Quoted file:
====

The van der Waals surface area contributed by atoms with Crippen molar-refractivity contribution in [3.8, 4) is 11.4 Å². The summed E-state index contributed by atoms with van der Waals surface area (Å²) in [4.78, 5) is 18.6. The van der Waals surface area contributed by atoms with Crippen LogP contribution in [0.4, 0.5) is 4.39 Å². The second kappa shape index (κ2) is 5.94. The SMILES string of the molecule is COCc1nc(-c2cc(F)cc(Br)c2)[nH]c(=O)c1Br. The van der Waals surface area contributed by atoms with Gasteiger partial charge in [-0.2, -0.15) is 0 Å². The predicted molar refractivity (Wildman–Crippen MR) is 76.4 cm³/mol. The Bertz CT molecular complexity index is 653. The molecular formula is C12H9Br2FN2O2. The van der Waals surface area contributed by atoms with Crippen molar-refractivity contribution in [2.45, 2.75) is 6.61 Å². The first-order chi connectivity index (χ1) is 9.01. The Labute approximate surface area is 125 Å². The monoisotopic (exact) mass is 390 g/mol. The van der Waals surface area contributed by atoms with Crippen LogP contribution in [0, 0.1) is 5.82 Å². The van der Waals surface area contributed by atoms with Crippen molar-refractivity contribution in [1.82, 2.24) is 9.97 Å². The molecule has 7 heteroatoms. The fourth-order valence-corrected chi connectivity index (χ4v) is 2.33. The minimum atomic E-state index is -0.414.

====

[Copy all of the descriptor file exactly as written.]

The van der Waals surface area contributed by atoms with Crippen molar-refractivity contribution in [3.8, 4) is 11.4 Å². The summed E-state index contributed by atoms with van der Waals surface area (Å²) in [4.78, 5) is 18.6. The van der Waals surface area contributed by atoms with Crippen LogP contribution in [0.4, 0.5) is 4.39 Å². The second kappa shape index (κ2) is 5.94. The SMILES string of the molecule is COCc1nc(-c2cc(F)cc(Br)c2)[nH]c(=O)c1Br. The van der Waals surface area contributed by atoms with Gasteiger partial charge in [-0.2, -0.15) is 0 Å². The predicted molar refractivity (Wildman–Crippen MR) is 76.4 cm³/mol. The Bertz CT molecular complexity index is 653. The molecular formula is C12H9Br2FN2O2. The van der Waals surface area contributed by atoms with Crippen molar-refractivity contribution in [2.45, 2.75) is 6.61 Å². The first-order chi connectivity index (χ1) is 9.01. The Labute approximate surface area is 125 Å². The monoisotopic (exact) mass is 390 g/mol. The van der Waals surface area contributed by atoms with Crippen LogP contribution in [0, 0.1) is 5.82 Å². The van der Waals surface area contributed by atoms with Crippen molar-refractivity contribution in [1.82, 2.24) is 9.97 Å². The molecule has 7 heteroatoms. The fourth-order valence-corrected chi connectivity index (χ4v) is 2.33. The minimum atomic E-state index is -0.414.